I have never been to Los Angeles; I’ve only witnessed stories and pictures of the city of stars. I’m sure I’ve romanticized California, but having spent the entire winter on the snowy East Coast, the daydream of riding in a convertible on a sunny, ocean-lined street is an alluring one.
It was on one snowy, New York day that I decided to visit the Metropolitan Museum of Art to see “David Hockney,” a retrospective exhibit for the artist’s 80th birthday. The show proved that I didn’t need to get on a plane to experience the color and intimacy of Californian suburbia.
Curated mini-exhibitions extend throughout multiple rooms, starting with Hockney’s earliest paintings and ending with his most recent—bold abstract works. His career has been nothing less than prolific. Even a viewer without any knowledge of the artist would see the depth of his work and be impressed. His well-known paintings feature sharp geometric shapes, lush lawns, and LA swimming pools.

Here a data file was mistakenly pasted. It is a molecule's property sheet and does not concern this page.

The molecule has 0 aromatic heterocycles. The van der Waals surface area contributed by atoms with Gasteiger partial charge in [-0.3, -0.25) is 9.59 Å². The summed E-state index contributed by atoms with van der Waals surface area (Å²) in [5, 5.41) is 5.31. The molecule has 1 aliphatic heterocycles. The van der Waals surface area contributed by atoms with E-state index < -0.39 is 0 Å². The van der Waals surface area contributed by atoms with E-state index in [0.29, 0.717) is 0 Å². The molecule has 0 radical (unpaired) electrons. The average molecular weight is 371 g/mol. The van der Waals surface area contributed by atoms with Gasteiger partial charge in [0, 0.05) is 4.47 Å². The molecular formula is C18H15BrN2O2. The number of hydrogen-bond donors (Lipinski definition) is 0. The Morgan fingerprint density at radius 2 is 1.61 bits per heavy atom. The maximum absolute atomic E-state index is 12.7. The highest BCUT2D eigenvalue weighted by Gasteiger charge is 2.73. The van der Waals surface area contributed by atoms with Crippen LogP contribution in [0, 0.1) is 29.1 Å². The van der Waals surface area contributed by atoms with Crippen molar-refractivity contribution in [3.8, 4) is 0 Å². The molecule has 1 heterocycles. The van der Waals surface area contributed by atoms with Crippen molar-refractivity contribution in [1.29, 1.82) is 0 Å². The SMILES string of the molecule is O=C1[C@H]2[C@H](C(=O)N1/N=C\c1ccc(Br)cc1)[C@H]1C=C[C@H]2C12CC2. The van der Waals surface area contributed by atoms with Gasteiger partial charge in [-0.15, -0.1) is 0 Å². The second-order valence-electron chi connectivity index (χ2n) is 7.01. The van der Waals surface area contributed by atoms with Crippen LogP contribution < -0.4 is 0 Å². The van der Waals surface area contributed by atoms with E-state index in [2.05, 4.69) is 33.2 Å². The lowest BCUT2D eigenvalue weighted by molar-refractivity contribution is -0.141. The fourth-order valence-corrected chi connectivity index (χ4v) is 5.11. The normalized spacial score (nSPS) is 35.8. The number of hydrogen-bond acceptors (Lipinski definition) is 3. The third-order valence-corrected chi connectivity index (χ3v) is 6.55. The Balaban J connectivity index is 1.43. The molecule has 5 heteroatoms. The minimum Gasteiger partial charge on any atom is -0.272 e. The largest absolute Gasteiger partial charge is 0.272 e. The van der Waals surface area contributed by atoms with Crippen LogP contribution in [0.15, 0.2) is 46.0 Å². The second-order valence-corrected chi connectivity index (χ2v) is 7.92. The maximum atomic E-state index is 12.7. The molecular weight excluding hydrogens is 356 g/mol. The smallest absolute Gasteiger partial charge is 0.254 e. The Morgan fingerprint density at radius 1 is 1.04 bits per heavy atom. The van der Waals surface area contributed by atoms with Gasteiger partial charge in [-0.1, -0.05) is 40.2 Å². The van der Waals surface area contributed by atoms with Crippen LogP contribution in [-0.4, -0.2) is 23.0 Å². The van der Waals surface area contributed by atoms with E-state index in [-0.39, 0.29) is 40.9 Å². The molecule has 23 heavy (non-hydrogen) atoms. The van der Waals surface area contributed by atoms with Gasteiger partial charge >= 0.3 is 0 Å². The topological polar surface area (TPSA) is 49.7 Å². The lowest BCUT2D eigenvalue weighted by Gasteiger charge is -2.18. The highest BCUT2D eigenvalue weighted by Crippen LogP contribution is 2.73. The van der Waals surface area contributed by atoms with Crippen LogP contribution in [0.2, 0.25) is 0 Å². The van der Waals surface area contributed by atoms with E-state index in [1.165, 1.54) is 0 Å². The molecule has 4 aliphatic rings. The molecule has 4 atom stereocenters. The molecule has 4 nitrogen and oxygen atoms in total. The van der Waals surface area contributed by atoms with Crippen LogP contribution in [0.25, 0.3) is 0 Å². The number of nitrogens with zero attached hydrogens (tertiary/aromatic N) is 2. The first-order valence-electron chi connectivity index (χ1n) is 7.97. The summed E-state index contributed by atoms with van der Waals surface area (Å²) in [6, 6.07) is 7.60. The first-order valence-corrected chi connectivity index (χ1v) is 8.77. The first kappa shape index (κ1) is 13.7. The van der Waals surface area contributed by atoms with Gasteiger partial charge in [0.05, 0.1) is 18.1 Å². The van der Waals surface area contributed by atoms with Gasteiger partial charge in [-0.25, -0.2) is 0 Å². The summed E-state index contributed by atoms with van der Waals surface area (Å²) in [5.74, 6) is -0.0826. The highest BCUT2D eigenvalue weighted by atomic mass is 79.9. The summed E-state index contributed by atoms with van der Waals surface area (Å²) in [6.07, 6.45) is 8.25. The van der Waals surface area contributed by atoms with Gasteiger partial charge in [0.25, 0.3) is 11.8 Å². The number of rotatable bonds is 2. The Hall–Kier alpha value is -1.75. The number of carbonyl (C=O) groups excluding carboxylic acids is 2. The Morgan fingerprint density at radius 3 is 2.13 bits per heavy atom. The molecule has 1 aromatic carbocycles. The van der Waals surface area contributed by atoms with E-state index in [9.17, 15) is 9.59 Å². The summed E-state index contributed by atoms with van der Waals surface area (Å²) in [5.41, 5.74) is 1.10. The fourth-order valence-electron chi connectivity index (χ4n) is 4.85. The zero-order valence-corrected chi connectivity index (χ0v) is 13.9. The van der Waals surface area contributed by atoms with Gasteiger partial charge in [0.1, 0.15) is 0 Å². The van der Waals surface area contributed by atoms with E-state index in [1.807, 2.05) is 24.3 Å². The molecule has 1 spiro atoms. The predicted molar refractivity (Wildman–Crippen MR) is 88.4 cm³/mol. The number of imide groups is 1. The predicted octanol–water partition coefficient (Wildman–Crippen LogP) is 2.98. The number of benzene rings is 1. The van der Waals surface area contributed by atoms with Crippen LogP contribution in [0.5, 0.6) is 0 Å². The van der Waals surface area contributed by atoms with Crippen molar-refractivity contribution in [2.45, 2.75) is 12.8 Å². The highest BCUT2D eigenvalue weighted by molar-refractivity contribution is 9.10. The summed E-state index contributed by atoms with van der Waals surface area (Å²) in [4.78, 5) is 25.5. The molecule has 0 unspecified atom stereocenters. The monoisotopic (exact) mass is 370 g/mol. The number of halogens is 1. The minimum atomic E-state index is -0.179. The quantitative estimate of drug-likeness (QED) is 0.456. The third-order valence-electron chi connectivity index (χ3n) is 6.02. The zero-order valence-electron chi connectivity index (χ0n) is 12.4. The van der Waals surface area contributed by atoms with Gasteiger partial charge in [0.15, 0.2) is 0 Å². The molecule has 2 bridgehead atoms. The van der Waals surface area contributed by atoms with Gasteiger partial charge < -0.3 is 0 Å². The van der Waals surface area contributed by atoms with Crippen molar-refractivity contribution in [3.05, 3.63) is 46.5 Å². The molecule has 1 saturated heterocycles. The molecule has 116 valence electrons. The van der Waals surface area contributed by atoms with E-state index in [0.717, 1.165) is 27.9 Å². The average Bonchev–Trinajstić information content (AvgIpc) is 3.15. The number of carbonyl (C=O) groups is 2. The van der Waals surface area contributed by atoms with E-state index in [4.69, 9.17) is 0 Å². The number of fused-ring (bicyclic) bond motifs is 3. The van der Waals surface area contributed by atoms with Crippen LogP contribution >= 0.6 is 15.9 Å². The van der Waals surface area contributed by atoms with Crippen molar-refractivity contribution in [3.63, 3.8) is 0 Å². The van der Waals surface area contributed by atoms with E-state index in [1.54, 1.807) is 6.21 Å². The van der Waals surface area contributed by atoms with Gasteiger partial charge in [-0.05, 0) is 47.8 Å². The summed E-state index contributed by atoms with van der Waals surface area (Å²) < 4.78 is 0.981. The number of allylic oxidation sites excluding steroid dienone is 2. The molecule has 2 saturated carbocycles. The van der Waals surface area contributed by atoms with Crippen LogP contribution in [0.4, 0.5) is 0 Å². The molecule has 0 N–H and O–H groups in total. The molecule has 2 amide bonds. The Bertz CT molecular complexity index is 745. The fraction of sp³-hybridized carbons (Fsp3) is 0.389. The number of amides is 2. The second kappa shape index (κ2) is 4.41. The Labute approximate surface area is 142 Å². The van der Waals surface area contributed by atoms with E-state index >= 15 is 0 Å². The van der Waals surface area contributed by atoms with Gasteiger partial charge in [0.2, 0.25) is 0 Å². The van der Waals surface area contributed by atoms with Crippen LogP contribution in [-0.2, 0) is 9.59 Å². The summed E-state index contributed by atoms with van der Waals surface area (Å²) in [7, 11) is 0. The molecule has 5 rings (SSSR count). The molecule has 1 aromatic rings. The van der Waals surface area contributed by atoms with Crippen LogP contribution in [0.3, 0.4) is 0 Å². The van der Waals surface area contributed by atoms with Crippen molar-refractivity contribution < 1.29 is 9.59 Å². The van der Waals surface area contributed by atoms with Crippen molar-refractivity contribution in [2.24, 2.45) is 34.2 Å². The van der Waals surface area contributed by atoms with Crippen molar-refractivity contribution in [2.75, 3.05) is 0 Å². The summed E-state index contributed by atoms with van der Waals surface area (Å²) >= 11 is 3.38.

Hockney’s artistic relationship with California started with a fantasy. He had only dreamed of it, before first visiting in 1964. For me, though, there was something nostalgic and perfect about his paintings of California. The second I stepped into that exhibit of ‘60s paintings, I felt like I understood Hockney’s vision of California because of its similarity to my own—exquisitely tender and steeped in fantasy. –Isabelle Hahn
Isabelle Hahn studies Journalism and English at Northeastern University. She is from Dallas, Texas, and loves to write about art in all capacities. Her work has been featured in The Avenue Magazine, Artistry Magazine, The Huntington News, and she has worked as a freelance reporter in Greece for class credit.
“David Hockney” is on view until February 25 at the Metropolitan Museum of Art in New York. metmuseum.org